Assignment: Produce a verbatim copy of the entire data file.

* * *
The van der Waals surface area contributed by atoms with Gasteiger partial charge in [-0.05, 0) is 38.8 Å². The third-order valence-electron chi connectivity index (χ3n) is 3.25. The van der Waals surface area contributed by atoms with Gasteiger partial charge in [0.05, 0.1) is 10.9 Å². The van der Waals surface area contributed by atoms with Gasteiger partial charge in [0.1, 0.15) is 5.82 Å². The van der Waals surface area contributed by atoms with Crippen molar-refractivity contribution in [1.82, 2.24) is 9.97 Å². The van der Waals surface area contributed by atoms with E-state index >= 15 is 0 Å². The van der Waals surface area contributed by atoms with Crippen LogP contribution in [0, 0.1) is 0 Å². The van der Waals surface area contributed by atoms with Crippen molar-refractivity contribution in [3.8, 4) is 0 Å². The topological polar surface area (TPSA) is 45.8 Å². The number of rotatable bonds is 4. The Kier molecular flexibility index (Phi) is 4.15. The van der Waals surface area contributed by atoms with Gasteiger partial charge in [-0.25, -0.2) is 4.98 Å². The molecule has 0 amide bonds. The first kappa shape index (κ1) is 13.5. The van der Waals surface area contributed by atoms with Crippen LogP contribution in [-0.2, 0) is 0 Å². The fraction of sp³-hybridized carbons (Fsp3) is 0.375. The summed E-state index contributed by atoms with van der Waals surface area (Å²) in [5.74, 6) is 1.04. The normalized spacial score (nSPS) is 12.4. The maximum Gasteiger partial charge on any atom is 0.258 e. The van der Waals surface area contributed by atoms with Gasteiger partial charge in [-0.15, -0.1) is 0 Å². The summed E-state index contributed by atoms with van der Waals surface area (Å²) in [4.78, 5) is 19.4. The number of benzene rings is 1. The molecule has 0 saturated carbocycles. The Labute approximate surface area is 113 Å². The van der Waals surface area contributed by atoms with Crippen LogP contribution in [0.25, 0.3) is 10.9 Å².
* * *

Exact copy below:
The van der Waals surface area contributed by atoms with Gasteiger partial charge in [-0.05, 0) is 38.8 Å². The third-order valence-electron chi connectivity index (χ3n) is 3.25. The van der Waals surface area contributed by atoms with Gasteiger partial charge in [0.05, 0.1) is 10.9 Å². The van der Waals surface area contributed by atoms with Gasteiger partial charge in [0.1, 0.15) is 5.82 Å². The van der Waals surface area contributed by atoms with Crippen molar-refractivity contribution in [1.82, 2.24) is 9.97 Å². The van der Waals surface area contributed by atoms with E-state index >= 15 is 0 Å². The van der Waals surface area contributed by atoms with Crippen LogP contribution in [0, 0.1) is 0 Å². The van der Waals surface area contributed by atoms with Crippen molar-refractivity contribution in [3.8, 4) is 0 Å². The topological polar surface area (TPSA) is 45.8 Å². The number of rotatable bonds is 4. The Kier molecular flexibility index (Phi) is 4.15. The van der Waals surface area contributed by atoms with Gasteiger partial charge in [-0.25, -0.2) is 4.98 Å². The molecule has 0 amide bonds. The first kappa shape index (κ1) is 13.5. The van der Waals surface area contributed by atoms with Crippen LogP contribution in [-0.2, 0) is 0 Å². The fraction of sp³-hybridized carbons (Fsp3) is 0.375. The summed E-state index contributed by atoms with van der Waals surface area (Å²) in [5.74, 6) is 1.04. The normalized spacial score (nSPS) is 12.4. The maximum Gasteiger partial charge on any atom is 0.258 e. The van der Waals surface area contributed by atoms with Gasteiger partial charge in [-0.15, -0.1) is 0 Å². The summed E-state index contributed by atoms with van der Waals surface area (Å²) in [4.78, 5) is 19.4. The number of benzene rings is 1. The molecule has 0 saturated carbocycles. The Labute approximate surface area is 113 Å². The van der Waals surface area contributed by atoms with Crippen LogP contribution in [0.25, 0.3) is 10.9 Å².